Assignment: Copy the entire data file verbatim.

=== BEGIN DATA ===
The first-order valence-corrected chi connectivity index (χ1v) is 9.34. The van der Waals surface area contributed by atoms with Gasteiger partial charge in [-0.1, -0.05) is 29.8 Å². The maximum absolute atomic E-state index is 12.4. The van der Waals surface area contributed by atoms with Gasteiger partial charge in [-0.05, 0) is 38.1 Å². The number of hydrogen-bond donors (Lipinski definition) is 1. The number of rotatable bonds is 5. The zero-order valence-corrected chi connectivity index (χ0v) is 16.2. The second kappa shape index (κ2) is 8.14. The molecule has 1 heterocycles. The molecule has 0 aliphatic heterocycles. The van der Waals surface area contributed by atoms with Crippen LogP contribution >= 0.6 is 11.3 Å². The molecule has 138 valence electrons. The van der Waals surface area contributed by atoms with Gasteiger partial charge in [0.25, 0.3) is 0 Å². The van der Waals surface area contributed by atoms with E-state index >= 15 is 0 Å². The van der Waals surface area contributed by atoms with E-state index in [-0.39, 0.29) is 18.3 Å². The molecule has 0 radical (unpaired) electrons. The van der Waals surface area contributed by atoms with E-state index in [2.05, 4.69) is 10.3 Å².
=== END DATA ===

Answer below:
The first-order valence-corrected chi connectivity index (χ1v) is 9.34. The van der Waals surface area contributed by atoms with Gasteiger partial charge in [-0.1, -0.05) is 29.8 Å². The maximum absolute atomic E-state index is 12.4. The van der Waals surface area contributed by atoms with Gasteiger partial charge in [-0.05, 0) is 38.1 Å². The number of hydrogen-bond donors (Lipinski definition) is 1. The number of rotatable bonds is 5. The zero-order valence-corrected chi connectivity index (χ0v) is 16.2. The second kappa shape index (κ2) is 8.14. The molecule has 1 heterocycles. The molecule has 0 aliphatic heterocycles. The van der Waals surface area contributed by atoms with Crippen LogP contribution >= 0.6 is 11.3 Å². The molecule has 138 valence electrons. The van der Waals surface area contributed by atoms with Gasteiger partial charge in [0.25, 0.3) is 0 Å². The van der Waals surface area contributed by atoms with E-state index >= 15 is 0 Å². The van der Waals surface area contributed by atoms with E-state index in [-0.39, 0.29) is 18.3 Å². The molecule has 0 radical (unpaired) electrons. The van der Waals surface area contributed by atoms with E-state index in [2.05, 4.69) is 10.3 Å².